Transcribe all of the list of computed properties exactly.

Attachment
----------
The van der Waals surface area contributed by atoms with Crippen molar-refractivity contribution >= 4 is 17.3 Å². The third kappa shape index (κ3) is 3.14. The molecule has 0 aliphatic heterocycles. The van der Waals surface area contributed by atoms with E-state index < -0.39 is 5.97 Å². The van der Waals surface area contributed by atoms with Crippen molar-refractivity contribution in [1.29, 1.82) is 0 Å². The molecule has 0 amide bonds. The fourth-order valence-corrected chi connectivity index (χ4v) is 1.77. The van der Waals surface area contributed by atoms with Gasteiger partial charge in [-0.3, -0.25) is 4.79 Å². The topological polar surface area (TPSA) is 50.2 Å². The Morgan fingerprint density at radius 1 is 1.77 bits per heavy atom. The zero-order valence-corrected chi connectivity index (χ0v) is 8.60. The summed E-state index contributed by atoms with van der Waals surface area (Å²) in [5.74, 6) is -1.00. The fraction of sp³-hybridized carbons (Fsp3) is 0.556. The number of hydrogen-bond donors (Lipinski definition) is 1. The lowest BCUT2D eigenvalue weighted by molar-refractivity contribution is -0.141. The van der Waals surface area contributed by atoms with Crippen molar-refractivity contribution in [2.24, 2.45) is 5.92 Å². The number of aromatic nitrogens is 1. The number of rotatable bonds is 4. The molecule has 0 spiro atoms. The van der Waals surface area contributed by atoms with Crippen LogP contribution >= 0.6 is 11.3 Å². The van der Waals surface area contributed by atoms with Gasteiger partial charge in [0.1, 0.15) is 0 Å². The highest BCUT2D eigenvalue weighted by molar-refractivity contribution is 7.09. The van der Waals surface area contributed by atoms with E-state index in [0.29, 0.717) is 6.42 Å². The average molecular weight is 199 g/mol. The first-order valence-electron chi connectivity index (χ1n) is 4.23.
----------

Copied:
The van der Waals surface area contributed by atoms with Crippen molar-refractivity contribution >= 4 is 17.3 Å². The third kappa shape index (κ3) is 3.14. The molecule has 0 aliphatic heterocycles. The van der Waals surface area contributed by atoms with E-state index < -0.39 is 5.97 Å². The van der Waals surface area contributed by atoms with Crippen molar-refractivity contribution in [1.29, 1.82) is 0 Å². The molecule has 0 amide bonds. The fourth-order valence-corrected chi connectivity index (χ4v) is 1.77. The van der Waals surface area contributed by atoms with Gasteiger partial charge in [-0.3, -0.25) is 4.79 Å². The topological polar surface area (TPSA) is 50.2 Å². The Morgan fingerprint density at radius 1 is 1.77 bits per heavy atom. The zero-order valence-corrected chi connectivity index (χ0v) is 8.60. The summed E-state index contributed by atoms with van der Waals surface area (Å²) in [5.74, 6) is -1.00. The fraction of sp³-hybridized carbons (Fsp3) is 0.556. The number of hydrogen-bond donors (Lipinski definition) is 1. The lowest BCUT2D eigenvalue weighted by molar-refractivity contribution is -0.141. The van der Waals surface area contributed by atoms with Crippen molar-refractivity contribution in [2.24, 2.45) is 5.92 Å². The number of aromatic nitrogens is 1. The number of rotatable bonds is 4. The molecule has 0 spiro atoms. The van der Waals surface area contributed by atoms with Crippen LogP contribution >= 0.6 is 11.3 Å². The van der Waals surface area contributed by atoms with Gasteiger partial charge in [0.1, 0.15) is 0 Å². The highest BCUT2D eigenvalue weighted by molar-refractivity contribution is 7.09. The van der Waals surface area contributed by atoms with E-state index in [0.29, 0.717) is 6.42 Å². The average molecular weight is 199 g/mol. The first-order valence-electron chi connectivity index (χ1n) is 4.23.